Over the winter and into the spring, I studied bird call notes. I am quite a ways off perfecting this skillset, but I’m enjoying a growing familiarity with contact calls/alarm notes. Learning call notes helps to hone in on birds of interest while walking through the woods, most especially during fall migration, when birds are mostly silent other than chips and tweets, etc. I heard two yesterday that baffled me; one that I heard I was able to ID the third time I heard it: Mourning Warbler and one that I couldn’t place. The bird was buried in the bush and had been stirred to an agitated state by some ‘pishing.’ I stayed quiet as not to encourage into view just yet….a few seconds more, no ID…no idea. I let out a series of pishes and in flies a Scarlet Tanager! The call was a forceful chup; like a slightly crisper and more emphatic Yellow-rumped Warbler call. Scarlet Tanagers are throaty birds, and I envisioned this note swelling in the throat and ‘ejecting’ from a hint of an opening to the bill.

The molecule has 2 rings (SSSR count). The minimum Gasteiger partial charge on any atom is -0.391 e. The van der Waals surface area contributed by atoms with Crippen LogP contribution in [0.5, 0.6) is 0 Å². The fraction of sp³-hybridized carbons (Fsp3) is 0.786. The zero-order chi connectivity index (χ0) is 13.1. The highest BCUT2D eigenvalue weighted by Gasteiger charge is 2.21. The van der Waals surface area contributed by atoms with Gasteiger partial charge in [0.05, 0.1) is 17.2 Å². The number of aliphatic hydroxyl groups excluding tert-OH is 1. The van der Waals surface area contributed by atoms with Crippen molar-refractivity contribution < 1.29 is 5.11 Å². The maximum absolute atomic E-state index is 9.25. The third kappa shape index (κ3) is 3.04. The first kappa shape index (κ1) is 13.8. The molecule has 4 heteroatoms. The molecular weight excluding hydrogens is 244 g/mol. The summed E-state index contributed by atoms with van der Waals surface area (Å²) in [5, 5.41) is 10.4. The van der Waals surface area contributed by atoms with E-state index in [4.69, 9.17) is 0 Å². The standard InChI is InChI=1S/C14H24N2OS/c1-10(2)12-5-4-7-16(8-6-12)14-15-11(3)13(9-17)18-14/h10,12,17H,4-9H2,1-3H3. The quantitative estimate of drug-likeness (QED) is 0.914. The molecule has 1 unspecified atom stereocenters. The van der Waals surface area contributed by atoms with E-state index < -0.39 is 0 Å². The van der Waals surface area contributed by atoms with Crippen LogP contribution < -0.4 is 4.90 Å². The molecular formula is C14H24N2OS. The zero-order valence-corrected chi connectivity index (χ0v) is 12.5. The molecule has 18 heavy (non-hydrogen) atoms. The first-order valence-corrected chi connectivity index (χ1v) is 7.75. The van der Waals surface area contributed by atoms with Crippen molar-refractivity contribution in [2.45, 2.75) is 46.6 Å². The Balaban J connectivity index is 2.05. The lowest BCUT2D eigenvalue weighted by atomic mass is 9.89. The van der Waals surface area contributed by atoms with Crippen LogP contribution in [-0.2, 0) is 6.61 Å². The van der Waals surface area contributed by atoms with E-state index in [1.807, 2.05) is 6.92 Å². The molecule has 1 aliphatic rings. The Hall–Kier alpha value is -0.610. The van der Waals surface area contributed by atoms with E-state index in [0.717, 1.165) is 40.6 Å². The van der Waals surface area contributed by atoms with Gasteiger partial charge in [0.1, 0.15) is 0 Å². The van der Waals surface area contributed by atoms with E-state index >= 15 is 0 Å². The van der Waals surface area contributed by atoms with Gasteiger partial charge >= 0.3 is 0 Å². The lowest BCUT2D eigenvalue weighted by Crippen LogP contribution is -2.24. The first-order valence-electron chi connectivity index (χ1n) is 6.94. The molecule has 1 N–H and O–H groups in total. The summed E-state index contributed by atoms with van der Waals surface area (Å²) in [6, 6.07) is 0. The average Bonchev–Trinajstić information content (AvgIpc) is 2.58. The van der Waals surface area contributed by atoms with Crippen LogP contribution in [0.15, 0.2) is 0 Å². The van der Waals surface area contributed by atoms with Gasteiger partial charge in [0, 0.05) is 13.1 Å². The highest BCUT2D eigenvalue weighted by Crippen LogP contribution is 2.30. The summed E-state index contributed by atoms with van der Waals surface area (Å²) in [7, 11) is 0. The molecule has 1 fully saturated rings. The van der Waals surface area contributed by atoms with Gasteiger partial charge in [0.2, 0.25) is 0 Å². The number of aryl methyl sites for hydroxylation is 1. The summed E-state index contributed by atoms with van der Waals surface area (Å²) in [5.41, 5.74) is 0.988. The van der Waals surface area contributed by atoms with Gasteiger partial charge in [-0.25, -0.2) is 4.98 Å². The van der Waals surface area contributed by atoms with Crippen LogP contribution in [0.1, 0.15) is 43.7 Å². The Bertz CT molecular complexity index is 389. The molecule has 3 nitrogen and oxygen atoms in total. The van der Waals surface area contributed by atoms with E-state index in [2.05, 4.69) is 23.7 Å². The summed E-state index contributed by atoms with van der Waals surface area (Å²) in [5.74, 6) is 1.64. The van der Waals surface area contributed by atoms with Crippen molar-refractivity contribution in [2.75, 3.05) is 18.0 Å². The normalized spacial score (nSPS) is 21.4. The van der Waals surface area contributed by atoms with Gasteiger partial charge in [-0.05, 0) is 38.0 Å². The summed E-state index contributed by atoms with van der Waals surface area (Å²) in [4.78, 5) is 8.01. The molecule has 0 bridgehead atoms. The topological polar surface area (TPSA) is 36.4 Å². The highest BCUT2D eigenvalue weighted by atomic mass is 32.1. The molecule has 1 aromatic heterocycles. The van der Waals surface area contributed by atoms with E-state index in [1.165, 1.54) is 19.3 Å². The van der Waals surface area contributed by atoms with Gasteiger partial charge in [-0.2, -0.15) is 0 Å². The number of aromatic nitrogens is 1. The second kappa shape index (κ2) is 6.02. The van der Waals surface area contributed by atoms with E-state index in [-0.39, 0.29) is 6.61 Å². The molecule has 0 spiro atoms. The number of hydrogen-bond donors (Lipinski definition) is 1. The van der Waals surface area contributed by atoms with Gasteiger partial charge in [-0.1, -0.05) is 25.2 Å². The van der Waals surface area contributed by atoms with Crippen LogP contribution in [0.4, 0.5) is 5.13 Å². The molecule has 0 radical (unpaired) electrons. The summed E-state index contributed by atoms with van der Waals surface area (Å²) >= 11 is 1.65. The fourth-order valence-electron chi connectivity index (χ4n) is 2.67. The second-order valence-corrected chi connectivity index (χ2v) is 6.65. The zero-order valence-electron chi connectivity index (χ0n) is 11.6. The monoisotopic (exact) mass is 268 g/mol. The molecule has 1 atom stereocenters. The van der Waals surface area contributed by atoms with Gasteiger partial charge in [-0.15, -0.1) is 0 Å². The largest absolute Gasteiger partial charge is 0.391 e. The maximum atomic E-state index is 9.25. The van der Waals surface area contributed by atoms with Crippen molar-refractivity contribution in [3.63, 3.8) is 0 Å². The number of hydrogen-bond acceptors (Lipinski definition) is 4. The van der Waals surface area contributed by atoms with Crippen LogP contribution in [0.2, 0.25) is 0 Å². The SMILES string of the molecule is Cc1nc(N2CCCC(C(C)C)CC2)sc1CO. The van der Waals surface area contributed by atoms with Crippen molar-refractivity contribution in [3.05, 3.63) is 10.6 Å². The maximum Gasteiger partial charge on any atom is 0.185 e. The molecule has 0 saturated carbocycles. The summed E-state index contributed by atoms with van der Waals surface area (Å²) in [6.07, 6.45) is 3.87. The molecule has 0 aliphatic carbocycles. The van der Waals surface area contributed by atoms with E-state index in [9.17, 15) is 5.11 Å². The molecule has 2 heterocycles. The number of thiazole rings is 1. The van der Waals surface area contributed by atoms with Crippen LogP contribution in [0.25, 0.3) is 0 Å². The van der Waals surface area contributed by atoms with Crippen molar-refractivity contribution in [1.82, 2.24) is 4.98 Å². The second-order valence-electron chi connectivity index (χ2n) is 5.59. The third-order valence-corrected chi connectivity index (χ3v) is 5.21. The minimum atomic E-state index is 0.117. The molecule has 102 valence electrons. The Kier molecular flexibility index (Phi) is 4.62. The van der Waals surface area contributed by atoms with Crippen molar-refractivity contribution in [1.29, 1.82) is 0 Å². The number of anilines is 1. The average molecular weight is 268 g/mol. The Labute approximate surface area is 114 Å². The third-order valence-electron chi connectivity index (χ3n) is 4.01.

Photo: I was forced to decide on either recording the call or to take this photo…I chose the take-a-photo option, and, to be honest, it appears I captured the bird the moment it was ‘chupping.’
Attached is an example of the call; this is virtually identical to the call I heard, so I was delighted to find this sample: http://www.xeno-canto.org/87763